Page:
Typing a website address into your internet explorer would not necessarily have you thinking about Intellectual Property (IP) straight away, but the recent High Court decision in the case of Argos v Argos is a good reminder to take good care of your IP in domain names.
Taking the Argos name in vein: protecting IP in your domain
In the blue corner we had Argos Limited (Argos), well known and loved UK retailer famous for excited shoppers flicking through its billion-page catalogues and ordering in store with the tiny pens and forms. And, in the red corner, we had Argos Systems Inc (ASI), a US company specializing in Computer Aided Design and Product Data Management solutions. The prize: the much coveted domain name, Argos.com.
Back in 1992, ASI registered the domain name “Argos.com”. Argos then registered the domain name Argos.co.uk some years later. Fast-forward to 2008 and ASI’s website included Google AdSense ads to all visitors. Importantly, from 2012 to 2014, only web visitors from outside the Americas saw the ads. Argos claimed for trade mark infringement and passing off (an action similar to trade mark infringement) since a large amount of visitors to ASI’s website were actually looking for Argos.co.uk. Argos’ case was simple: ASI were unfairly and unjustly trying to generate revenue from visitors looking for the Argos website, most of whom were based in the UK and Ireland and were therefore exposed to ASI’s Google AdSense ads.
What are domain names and why are they important?
Domain Names are defined by the World Intellectual property Organisation (WIPO) as:-
“The human-friendly forms of Internet addresses and are commonly used to find web sites.”
Although we’re not sure quite how ‘human friendly’ some domain names are, the WIPO definition is accurate as domain names enable surfers of the web to locate specific goods or services by finding websites. As such, they are highly sought after and form the basis of many intellectual property disputes where companies seek to protect key identifiers of their business.
The battle of the Argos
So what was the outcome? Being annoyed that so many website users were struggling to find the correct site, Argos argued that usage of Google Ads combined with the domain name Argos.com amounted to an infringement of their trade mark. Unfortunately, the High Court was not persuaded and the retail giant failed in its actions. The Court found that they had consented to ASI’s use of Argos in its domain when it signed up to Google’s terms and, perhaps more importantly, because UK consumers were not specifically targeted.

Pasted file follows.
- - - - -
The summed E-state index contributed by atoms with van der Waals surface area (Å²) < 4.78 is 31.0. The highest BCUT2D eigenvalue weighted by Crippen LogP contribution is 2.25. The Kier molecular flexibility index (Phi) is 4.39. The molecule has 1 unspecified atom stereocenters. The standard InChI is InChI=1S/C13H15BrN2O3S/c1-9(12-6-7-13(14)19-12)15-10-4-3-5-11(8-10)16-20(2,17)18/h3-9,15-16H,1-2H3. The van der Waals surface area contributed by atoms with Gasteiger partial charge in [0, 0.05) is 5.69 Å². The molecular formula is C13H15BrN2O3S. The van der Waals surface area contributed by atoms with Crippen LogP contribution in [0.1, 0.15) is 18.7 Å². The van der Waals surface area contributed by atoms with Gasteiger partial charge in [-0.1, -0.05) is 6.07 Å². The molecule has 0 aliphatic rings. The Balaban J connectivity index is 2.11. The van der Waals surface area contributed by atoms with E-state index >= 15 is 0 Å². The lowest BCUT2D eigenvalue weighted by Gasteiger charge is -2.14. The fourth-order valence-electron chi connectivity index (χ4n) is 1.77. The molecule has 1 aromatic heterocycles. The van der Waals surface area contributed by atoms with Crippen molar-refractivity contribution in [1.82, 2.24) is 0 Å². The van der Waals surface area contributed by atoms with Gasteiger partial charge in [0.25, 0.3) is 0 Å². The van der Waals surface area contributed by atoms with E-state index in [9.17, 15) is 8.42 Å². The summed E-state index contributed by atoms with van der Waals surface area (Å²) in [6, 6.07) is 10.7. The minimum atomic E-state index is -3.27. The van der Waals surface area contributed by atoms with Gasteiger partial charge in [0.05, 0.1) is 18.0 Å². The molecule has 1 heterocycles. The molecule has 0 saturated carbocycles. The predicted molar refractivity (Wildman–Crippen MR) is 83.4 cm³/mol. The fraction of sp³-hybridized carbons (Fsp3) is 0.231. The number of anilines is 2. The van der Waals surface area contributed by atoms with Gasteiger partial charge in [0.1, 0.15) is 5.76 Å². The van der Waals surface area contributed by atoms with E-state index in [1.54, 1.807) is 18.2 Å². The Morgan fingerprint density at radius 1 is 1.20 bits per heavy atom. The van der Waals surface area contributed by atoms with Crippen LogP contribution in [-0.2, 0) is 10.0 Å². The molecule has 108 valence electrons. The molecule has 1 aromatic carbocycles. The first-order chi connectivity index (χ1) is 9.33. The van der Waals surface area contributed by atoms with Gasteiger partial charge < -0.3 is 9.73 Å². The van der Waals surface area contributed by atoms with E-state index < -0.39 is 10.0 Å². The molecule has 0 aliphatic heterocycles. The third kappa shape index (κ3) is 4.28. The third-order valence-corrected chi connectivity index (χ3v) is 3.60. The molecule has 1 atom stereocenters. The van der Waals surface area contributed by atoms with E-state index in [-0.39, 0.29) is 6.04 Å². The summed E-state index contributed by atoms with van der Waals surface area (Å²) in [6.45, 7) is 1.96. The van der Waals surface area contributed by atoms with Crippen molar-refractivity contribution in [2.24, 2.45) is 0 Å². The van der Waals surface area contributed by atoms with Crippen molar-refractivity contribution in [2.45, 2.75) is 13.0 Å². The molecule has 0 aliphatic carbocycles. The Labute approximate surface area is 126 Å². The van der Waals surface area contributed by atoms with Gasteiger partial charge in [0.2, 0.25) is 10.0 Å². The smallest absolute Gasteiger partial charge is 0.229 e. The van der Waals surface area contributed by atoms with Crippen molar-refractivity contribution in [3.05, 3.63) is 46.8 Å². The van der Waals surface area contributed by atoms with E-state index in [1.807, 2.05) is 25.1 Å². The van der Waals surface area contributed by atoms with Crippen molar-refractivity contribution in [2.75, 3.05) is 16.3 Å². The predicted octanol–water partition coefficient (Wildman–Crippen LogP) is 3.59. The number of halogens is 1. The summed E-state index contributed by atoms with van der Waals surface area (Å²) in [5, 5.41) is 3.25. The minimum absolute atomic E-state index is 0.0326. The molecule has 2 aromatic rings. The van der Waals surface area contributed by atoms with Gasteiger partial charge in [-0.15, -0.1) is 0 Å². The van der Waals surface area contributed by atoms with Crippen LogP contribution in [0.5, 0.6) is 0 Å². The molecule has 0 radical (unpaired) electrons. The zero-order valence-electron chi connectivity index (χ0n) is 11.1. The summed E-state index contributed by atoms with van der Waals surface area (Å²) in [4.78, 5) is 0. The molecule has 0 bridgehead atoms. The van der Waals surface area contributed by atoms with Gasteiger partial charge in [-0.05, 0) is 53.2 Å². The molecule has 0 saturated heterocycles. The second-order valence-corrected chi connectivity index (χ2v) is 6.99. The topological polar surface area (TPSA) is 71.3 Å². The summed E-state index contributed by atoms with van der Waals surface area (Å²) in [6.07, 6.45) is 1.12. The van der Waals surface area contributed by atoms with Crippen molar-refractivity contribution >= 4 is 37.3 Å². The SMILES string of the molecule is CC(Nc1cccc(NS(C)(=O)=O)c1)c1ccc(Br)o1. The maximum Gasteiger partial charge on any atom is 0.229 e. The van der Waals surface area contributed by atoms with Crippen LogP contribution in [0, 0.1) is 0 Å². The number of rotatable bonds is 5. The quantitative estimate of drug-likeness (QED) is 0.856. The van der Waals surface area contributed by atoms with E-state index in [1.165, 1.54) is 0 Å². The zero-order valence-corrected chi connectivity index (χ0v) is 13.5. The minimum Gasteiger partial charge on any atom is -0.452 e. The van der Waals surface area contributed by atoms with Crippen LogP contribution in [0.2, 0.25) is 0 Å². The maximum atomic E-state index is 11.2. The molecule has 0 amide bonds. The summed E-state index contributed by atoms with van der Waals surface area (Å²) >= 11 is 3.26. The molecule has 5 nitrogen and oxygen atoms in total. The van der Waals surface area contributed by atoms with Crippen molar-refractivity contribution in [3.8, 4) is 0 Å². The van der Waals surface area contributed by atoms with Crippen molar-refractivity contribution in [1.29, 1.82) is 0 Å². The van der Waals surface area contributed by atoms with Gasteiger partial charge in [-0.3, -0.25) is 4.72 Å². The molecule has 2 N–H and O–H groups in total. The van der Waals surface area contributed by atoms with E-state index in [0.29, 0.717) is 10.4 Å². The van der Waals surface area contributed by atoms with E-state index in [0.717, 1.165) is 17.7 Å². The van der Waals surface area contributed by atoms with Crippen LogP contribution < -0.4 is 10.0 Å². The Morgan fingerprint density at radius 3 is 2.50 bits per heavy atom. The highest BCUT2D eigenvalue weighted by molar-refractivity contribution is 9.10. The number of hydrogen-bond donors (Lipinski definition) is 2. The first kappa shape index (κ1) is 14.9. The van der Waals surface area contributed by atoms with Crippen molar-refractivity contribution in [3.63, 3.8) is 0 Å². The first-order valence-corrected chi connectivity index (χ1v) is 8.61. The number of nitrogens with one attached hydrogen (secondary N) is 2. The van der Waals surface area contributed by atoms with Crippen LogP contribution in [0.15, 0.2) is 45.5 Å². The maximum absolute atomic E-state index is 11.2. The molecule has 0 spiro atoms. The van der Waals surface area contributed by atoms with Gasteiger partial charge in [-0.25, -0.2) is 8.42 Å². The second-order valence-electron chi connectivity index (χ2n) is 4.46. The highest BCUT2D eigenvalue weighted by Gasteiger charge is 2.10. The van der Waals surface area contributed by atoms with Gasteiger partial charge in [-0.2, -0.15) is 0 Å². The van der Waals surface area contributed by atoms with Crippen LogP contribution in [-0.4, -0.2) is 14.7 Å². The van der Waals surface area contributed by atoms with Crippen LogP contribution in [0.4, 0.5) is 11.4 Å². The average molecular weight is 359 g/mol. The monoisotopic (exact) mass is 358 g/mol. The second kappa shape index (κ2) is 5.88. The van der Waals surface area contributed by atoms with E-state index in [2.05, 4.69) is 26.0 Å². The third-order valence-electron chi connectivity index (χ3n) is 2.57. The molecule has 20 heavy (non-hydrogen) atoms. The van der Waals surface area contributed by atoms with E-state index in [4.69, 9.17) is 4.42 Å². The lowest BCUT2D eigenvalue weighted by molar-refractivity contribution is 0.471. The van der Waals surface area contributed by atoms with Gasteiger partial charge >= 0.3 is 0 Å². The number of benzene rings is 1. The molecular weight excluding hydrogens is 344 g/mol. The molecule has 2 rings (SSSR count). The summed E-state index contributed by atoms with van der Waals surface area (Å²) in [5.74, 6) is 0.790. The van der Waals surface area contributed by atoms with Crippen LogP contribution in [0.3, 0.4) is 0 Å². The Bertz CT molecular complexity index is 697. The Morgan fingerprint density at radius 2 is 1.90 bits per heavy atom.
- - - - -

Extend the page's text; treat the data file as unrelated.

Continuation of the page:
It is worth noting that the use of the domain alone was not enough for Argos to establish a trade mark infringement claim, which highlights the importance of securing solid intellectual property rights in one of your business’ key assets: its name!
A key takeaway from this case is to never underestimate the value of your business identity; protecting your intellectual property is a must. Registering a domain name is a very straight forward process when using hosting service companies, such as ‘godaddy.com’ but be live to potential threats of cybersquatters who register names linked to well known companies or brands in the hope of later reselling at a huge profit. The well-known pizza company, Dominos, were allegedly forced to cough up six figures to re-purchase their domain name back from cybersquatters a few years ago when their domain name contract expired and they didn’t promptly renew it. We’re sure they won’t be making that mistake again!
What we can do for you
Protecting your intellectual property and helping your business stand out from the crowd can often be a difficult task. At Hybrid Legal, we can register your trade mark in the UK, Europe and the rest of the world. Unlike a traditional law firm, we don't charge by the hour and we won't charge for each phone call or email. Instead, all of our fees are fixed and agreed with you upfront. Why not contact us today to discuss your legal requirements in further detail, we’ll be delighted to talk to you.
By Louis Muncey
THE CONTENTS OF THIS ARTICLE ARE INTENDED SOLELY FOR INFORMATION PURPOSES ONLY AND SHOULD NOT BE CONSTRUED AS LEGAL ADVICE OR FINANCIAL ADVICE OR OPINION IN ANY SPECIFIC FACTS OR CIRCUMSTANCES.
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